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My view on Question Time in Penzance
The BBC’s Question Time programme – in which politicians and other public figures are quizzed on topical issues – was in Cornwall. The programme was broadcast from Mount’s Bay School in Penzance but, disrespectfully, not one of the five panellists came from Cornwall or even had a Cornish connection.
There were three Westminster MPs involved in this most recent episode. Representing the Conservatives was Nadhim Zahawi MP (Stratford-upon-Avon) and Labour’s choice was Rebecca Long-Bailey (Salford and Eccles), while Layla Moran (Oxford West and Abingdon) was there for the Liberal Democrats.

The two other panellists were Tim Martin from the Wetherspoon chain of public houses, who I understand lives in Exeter, and the writer Benjamin Zephaniah who presently resides in Lincolnshire.

I don’t think that it would have been too difficult to have some Cornish voices on the programme. Surely, one of Cornwall’s six MPs could have represented the Conservatives and Adam Paynter, the leader of Cornwall Council, could have been the Liberal Democrat’s nominee. I can also think of a number of business people from Cornwall who would have had plenty to say.

The BBC website has a “frequently asked questions” section about Question Time. This includes: “Why doesn’t the panel reflect the region they are in by having local politicians on the panel?” It blandly answers its own question by stating it “is a national programme which must be relevant to audiences across the UK” though it is “broadcast from all round the country to make sure that a broad cross-section of audiences have the chance to take part.”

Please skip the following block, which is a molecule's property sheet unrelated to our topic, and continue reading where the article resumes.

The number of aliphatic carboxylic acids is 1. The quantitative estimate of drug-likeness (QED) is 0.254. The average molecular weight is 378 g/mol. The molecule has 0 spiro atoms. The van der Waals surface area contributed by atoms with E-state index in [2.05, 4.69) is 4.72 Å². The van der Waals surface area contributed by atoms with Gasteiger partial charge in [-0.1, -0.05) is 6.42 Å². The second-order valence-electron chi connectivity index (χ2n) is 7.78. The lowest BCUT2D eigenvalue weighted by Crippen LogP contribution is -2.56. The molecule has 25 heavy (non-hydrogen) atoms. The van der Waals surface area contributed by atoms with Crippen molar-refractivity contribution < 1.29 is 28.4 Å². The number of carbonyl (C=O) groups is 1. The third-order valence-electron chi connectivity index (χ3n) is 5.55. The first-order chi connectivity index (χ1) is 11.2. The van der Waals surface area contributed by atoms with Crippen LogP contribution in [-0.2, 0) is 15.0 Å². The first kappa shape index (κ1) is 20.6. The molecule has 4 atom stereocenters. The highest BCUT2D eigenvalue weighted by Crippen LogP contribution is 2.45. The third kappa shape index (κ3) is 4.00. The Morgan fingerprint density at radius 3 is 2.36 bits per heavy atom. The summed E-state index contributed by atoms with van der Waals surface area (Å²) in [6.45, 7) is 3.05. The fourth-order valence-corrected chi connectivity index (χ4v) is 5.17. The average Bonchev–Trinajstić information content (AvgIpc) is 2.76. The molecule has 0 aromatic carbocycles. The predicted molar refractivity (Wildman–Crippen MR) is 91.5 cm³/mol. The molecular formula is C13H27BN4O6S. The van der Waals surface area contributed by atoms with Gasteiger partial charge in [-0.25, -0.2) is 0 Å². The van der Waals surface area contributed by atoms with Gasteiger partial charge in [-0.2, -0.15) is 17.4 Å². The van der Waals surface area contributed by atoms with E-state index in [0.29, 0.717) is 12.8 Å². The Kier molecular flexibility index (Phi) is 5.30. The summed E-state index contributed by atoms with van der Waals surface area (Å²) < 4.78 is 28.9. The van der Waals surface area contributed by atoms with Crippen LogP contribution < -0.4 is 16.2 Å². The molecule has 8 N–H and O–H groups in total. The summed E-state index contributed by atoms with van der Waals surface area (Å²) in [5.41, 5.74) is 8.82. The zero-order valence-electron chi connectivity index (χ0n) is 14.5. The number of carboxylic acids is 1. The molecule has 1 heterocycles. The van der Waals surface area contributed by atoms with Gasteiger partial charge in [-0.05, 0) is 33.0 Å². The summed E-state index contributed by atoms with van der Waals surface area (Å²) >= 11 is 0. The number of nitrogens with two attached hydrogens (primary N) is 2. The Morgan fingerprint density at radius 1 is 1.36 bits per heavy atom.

That claim is crass nonsense. Could you image an episode from Scotland or Wales, without a single representative from those countries? Of course not!

Eight weeks ago, the programme was in Edinburgh and all the panellists had meaningful Scottish connections: Ross Thomson (Conservative MP for Aberdeen South), two members of the Scottish Parliament Kezia Dugdale (Labour) and Mike Russell (Scottish National Party), crime writer Val McDermid from Kirkcaldy and the editor of the Spectator magazine Fraser Nelson, who was actually born in Truro but raised in Nairn.

Likewise, when Question Time was last in Wales, only three weeks ago, the guests included Plaid Cymru’s Westminster leader Liz Saville Roberts and the general secretary of the Public and Commercial Service Union, Mark Serwotka, who is from Cardiff.

It is my view that the BBC should apologise for the total exclusion of local political voices from the recent Penzance show and give guarantees that, in the future, it will treat Cornwall with the same respect as the other Celtic parts of the United Kingdom.
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By Dick Cole. Published on 15th December 2018.

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